background preloader

Want to Build a New App? There's an App for That, Too

Want to Build a New App? There's an App for That, Too
Competition in Apple’s App Store is so tough that even strong concepts must be planned to perfection before any development should start. So enter App Cooker: A hot new iPad app that makes sure other apps have the right ingredients in place before any development begins. App Cooker ($19.99) from Sophia-Antipolis, France-based Hot Apps Factory helps aspiring designers organize, plan and get app projects ready for production. 30-year-old Xavier Veyrat — the designer of App Cooker — spoke to Mashable about the development of the platform and the steps that go into creating a masterpiece app recipe. Have you always been into design? Always. What type of design inspires you? Companies such as Apple, Dyson and Braun are some of the main sources of my inspiration because they care about usefulness and beauty at the same time. How did the concept for App Cooker come about? Two years ago, I started to work on a gaming app with my partner Johann. What makes a good app?

Teaching Large Classes with an iPad » To this day I remain a big fan of the overhead projector. I truly believe it was more effective a tool for teaching than the projected Powerpoint slides will ever be. I stood facing the students, watching their expressions, which I could see since the lights were sufficiently bright. It’s been downhill ever since, …until this semester. This semester I’ve purchased an iPad2 and a software application called SplashTop Remote Desktop. To reach this new level of teaching nirvana I have found at least two routes (so far): The first requires that I simply bring my laptop (as I always did anyway) to class along with whatever cables/dongles needed to connect the laptop to the projection system, and my iPad.The second does not require the laptop but does require an AppleTV + whatever it takes to connect that to the projector. In both cases you could use the resulting system to present with KeyNote® but that would be so 90′s. Google+ Like this: Like Loading...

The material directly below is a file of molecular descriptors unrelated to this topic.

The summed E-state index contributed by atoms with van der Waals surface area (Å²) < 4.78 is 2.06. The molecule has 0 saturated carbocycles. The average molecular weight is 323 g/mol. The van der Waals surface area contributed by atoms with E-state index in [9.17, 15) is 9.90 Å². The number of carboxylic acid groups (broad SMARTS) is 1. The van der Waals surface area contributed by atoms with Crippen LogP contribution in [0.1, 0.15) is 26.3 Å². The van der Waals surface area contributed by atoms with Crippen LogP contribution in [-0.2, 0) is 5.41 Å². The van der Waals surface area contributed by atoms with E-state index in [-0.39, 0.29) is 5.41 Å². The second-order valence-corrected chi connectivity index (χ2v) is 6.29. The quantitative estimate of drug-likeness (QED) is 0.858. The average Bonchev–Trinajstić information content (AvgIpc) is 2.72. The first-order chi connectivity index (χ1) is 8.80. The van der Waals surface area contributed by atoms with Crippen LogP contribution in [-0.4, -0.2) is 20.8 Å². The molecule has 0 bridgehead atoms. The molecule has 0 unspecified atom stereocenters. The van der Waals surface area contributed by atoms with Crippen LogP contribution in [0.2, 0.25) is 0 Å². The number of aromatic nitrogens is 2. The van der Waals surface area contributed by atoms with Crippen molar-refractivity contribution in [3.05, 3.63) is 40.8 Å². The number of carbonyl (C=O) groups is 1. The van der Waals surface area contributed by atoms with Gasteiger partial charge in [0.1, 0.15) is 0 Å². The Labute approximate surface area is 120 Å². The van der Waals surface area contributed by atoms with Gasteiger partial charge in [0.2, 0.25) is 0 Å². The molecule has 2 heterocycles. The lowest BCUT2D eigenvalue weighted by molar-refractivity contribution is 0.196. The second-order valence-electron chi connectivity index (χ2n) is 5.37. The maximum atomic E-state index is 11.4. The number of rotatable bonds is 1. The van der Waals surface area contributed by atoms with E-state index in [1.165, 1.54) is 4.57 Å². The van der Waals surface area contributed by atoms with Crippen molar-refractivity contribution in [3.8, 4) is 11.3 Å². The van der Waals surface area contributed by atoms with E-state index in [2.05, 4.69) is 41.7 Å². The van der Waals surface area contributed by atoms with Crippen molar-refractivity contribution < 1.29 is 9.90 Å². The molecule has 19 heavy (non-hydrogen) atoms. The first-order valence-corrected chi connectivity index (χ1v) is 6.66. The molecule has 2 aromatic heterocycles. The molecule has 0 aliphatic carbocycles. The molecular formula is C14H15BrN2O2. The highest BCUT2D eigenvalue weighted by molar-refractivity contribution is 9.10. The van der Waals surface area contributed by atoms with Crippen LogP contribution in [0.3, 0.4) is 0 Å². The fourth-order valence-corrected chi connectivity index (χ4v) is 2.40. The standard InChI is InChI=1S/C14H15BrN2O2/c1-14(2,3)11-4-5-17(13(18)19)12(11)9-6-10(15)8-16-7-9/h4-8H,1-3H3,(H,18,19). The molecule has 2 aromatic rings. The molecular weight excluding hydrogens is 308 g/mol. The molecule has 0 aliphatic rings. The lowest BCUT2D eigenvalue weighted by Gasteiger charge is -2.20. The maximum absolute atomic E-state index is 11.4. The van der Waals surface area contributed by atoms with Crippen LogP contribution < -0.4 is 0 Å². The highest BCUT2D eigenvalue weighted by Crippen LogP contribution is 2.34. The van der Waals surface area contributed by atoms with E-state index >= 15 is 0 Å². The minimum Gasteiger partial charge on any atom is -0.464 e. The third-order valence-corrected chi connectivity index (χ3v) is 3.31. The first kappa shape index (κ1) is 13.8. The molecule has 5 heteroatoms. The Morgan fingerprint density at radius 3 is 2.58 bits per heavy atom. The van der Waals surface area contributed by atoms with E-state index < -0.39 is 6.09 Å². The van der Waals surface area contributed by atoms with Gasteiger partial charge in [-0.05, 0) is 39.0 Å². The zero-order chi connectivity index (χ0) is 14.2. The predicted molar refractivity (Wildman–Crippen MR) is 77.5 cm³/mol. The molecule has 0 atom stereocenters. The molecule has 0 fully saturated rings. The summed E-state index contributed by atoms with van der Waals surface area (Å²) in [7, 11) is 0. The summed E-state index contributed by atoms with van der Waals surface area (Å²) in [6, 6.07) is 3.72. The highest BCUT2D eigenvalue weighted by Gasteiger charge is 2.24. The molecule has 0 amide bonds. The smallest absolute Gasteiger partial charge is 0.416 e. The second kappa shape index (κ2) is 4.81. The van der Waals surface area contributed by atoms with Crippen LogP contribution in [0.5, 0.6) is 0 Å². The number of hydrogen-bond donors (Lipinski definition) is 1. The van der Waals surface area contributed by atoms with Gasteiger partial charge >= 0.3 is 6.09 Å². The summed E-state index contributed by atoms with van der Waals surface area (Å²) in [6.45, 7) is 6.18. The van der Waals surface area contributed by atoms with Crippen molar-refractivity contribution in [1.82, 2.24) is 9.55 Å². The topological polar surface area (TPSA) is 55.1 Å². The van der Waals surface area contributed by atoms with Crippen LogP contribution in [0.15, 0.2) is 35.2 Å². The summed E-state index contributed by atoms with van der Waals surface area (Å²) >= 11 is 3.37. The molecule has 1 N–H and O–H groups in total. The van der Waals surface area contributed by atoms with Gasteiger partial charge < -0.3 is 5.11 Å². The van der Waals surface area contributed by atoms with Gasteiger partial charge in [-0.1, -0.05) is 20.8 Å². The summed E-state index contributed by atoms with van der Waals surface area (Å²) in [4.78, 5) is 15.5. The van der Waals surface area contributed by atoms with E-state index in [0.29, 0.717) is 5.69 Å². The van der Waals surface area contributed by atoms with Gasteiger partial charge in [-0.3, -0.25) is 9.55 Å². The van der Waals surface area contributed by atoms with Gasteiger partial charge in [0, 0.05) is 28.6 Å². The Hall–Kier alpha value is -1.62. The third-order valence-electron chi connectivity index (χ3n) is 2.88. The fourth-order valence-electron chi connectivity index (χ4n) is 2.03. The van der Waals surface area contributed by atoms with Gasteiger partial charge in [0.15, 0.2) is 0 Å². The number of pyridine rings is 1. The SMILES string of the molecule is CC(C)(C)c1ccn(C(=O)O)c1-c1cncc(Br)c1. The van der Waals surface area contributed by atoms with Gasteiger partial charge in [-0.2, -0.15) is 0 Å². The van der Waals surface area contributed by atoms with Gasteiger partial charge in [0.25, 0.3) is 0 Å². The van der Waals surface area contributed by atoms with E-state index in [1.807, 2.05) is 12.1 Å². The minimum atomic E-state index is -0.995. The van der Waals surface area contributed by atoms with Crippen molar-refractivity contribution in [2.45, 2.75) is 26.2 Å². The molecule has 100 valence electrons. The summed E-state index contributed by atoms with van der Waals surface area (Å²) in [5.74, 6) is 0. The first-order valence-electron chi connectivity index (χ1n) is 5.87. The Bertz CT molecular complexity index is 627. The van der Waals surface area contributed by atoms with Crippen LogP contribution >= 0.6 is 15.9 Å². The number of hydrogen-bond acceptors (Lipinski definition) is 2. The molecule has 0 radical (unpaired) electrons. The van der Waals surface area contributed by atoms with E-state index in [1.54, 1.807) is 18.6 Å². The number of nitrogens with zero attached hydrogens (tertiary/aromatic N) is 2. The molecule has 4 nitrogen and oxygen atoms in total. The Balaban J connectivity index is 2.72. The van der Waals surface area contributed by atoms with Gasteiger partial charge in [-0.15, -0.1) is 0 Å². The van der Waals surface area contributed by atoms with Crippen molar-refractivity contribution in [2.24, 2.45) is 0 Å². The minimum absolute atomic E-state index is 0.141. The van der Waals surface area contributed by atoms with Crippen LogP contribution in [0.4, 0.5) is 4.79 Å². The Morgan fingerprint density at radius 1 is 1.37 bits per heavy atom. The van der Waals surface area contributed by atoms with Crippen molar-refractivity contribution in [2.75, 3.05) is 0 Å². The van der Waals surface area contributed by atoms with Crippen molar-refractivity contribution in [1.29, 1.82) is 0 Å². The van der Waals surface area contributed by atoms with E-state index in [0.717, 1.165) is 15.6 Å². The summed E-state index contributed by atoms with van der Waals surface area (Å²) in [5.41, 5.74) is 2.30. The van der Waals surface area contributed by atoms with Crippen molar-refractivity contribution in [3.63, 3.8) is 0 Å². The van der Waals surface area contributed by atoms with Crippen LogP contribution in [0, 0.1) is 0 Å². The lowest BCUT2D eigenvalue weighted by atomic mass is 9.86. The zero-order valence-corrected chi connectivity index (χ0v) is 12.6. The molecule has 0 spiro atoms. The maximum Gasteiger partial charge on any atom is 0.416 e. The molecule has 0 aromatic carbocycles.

Storyful iPaddiction A History of the World in 100 Objects Cover of A History of the World in 100 Objects, the companion book by Neil MacGregor A History of the World in 100 Objects was a joint project of BBC Radio 4 and the British Museum, comprising a 100-part radio series written and presented by British Museum director Neil MacGregor. In 15-minute presentations broadcast on weekdays on Radio 4, MacGregor used objects of ancient art, industry, technology and arms, all of which are in the British Museum's collections, as an introduction to parts of human history. The series, four years in planning, began on 18 January 2010 and was broadcast over 20 weeks.[1] A book to accompany the series, A History of the World in 100 Objects by Neil MacGregor, was published by Allen Lane on 28 October 2010.[2] The entire series is also available for download along with an audio version of the book for purchase. The British Museum won the 2011 Art Fund Prize for its role in hosting the project. Content[edit] Reception[edit] Objects[edit] Special edition[edit]

The Ultimate Guide To Using iPads In The Classroom How Students Benefit From Using Social Media 14.60K Views 0 Likes A lot of criticism has been leveled at social media and the effect it has on the way students process and retain information, as well as how distracting it can be. However, social media offers plenty of opportunities for learning and interactivity, and if you take a moment to think about it, it's not too hard to see how students benefit from using social media. 100 Web 2.0 Tools Every Teacher Should Know About 44.24K Views 0 Likes We're always trying to figure out the best tools for teachers, trends in the education technology industry, and generally doing our darnedest to bring you new and exciting ways to enhance the classroom. To Flip Or Not Flip?